BRAC helps keep Harford economy afloat, economist says

BRAC may be one bright light in a bleak economy with almost no job growth, but its effects have yet to be fully felt, economist Anirban Basu told a group at a Chesapeake Science & Security Corridor conference last week in Edgewood.

Basu, chairman of the Baltimore-based Sage Policy Group, was the keynote speaker at the Sept. 28 day-long conference called "Beyond BRAC: Shining the Light on Innovation & Opportunity in the CSSC Region."

He painted a grim picture of the national and state economies, which he said were steadily recovering from the 2009 recession until recent months.

Most significantly, the nation generated no new jobs in August, and has lost about 6.9 million jobs since December 2007, he said. He estimated, in an optimistic scenario, that it would take until 2017 to return to the job levels of 2007.

"It makes the jobs being added for base realignment that much more important," Basu said, adding Maryland only created 3,600 jobs between August 2010 and August 2011, making up just 0.1 percent of job totals.

The state is ranked 15th in the country for job gains, while states like North Dakota and Oklahoma are in the top 10.

"We were supposed to be an outperformer," he said about his projections for the state. "Why is the American job machine so broken?...A lost decade of job growth, that's what we're talking about."

BRAC job growth in and around Aberdeen Proving Ground may have contributed to cushioning Harford from some unemployment. Basu said, however, that neighboring Cecil County has the worst unemployment in the Baltimore region and should be most interested in job creation.

"BRAC has been critical, but not yet highly visible in the employment data, for whatever reason," Basu said.

In information-related fields, Harford is projected to see a 22 percent rise in job growth between 2000 and 2015, versus zero percent for Cecil County and 1 percent for Baltimore County, he said.

BRAC seems to have also cushioned the blow for Harford's housing market, despite the extremely weak market that persists everywhere.

Of the people relocating for C4ISR (Command, Control, Communications, Computers, Intelligence, Surveillance and Reconnaissance) jobs to date, 60 percent have moved to Harford, more than Basu's 2007 prediction of 46.5 percent. He had also predicted up to 25 percent of new arrivals would move to Baltimore County.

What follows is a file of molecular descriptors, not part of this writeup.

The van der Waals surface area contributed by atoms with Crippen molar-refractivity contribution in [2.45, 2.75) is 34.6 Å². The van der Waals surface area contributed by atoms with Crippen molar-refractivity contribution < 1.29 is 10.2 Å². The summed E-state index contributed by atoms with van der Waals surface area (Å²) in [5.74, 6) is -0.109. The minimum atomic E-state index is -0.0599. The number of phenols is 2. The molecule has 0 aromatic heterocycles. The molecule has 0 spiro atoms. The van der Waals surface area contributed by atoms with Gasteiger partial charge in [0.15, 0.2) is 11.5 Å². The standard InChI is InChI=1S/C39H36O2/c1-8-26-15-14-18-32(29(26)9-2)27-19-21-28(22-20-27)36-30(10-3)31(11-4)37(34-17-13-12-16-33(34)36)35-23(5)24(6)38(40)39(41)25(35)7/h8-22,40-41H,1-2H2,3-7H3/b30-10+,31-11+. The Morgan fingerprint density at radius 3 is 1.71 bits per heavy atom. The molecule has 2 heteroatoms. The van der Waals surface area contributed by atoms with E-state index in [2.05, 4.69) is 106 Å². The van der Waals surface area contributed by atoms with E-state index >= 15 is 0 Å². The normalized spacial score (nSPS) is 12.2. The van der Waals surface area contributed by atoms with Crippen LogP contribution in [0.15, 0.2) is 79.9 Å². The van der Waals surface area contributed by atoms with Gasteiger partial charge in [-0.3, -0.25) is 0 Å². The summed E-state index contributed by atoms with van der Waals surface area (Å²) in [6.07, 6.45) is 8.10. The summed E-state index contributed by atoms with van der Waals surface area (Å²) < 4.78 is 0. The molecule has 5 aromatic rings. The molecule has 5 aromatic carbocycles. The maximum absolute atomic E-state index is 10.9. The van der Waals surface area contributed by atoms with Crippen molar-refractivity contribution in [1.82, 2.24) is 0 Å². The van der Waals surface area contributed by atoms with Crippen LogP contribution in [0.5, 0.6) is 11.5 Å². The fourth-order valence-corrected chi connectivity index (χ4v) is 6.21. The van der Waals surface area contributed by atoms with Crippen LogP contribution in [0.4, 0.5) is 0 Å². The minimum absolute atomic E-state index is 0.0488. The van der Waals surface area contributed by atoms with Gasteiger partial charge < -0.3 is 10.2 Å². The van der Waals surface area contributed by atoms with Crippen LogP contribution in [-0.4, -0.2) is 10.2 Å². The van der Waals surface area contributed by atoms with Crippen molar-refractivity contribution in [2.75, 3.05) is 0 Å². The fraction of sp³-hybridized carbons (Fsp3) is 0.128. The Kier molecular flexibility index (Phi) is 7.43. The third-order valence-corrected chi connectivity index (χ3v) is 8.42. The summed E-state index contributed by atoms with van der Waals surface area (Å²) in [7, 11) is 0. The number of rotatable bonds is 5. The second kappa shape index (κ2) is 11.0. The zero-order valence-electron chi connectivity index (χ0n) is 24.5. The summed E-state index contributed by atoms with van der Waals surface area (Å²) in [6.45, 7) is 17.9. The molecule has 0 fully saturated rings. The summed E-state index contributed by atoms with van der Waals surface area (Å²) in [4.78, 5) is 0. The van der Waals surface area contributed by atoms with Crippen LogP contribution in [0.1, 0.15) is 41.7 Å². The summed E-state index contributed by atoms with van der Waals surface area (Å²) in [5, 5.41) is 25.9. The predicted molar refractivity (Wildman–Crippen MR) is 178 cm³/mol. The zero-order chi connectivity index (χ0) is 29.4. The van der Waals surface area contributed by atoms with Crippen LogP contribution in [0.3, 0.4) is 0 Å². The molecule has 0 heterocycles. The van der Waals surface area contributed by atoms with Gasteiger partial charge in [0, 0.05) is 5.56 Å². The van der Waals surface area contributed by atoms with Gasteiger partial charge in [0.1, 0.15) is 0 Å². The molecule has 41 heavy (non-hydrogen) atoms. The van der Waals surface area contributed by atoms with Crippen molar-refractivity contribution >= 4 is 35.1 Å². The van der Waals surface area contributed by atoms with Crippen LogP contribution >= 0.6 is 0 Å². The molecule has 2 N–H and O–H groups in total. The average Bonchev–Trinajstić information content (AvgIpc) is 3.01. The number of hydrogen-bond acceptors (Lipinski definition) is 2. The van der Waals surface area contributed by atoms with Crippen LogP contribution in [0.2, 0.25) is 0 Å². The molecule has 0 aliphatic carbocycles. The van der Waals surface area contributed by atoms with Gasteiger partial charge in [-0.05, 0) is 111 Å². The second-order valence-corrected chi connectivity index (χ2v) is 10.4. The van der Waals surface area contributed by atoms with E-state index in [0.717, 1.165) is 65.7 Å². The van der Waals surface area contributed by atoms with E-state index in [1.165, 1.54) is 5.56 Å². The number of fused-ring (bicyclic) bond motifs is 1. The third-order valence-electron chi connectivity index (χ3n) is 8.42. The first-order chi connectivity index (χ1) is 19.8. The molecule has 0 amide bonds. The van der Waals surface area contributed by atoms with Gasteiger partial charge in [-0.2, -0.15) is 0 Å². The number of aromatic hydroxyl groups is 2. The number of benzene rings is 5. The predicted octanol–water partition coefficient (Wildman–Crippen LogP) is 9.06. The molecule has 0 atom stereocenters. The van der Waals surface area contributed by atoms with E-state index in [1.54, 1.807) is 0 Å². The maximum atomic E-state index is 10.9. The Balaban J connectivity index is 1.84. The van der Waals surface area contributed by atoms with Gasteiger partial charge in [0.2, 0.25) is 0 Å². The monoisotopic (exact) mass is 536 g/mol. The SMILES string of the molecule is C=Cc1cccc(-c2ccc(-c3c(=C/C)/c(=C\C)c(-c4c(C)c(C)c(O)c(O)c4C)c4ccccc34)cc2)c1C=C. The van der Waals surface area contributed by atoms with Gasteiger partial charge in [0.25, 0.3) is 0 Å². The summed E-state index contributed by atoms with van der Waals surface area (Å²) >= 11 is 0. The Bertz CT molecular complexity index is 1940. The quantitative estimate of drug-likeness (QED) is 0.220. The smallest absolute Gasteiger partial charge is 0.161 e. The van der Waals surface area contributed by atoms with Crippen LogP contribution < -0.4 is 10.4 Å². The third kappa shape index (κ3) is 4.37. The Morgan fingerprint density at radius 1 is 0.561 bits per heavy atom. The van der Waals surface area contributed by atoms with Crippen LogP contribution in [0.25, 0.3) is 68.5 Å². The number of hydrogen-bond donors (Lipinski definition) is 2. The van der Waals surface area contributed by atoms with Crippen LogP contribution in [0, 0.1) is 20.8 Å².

Basu thought his prediction could still come true, however, as the years go on, which would mean Harford's BRAC arrivals could decline.

"We are not at 'steady state' yet. A lot of the people coming here still have ties to New Jersey," he said. "I think one of the reasons most people moved to Harford County than we predicted is there's actually more housing available to purchase, from the vantage point of 2007."

Basu saw no signs of economic recovery in the housing market and, as a result, very low numbers of housing starts.

"My guess is, you would have hardly any, of course, without base realignment," he said.

Other signs of economic growth remained weak in Maryland, Basu said. The state predicts a budget shortfall of 10 percent in 2012.

"Government is not positioned to be an economic driver in 2012," he said, adding he thinks there is a "very high" chance of another recession.

"Major sectors of the private sector are really not participating in the recovery," he explained.

Consumer spending is the economy's main salvation right now, he said, as wholesale and luxury shopping outlets are doing very well and chain-store sales are up.

"The consumer is still spending, and that's what keeps this economy out of recession," he said. "The economy has hit a soft patch…Much will depend upon consumer spending this month and beyond."

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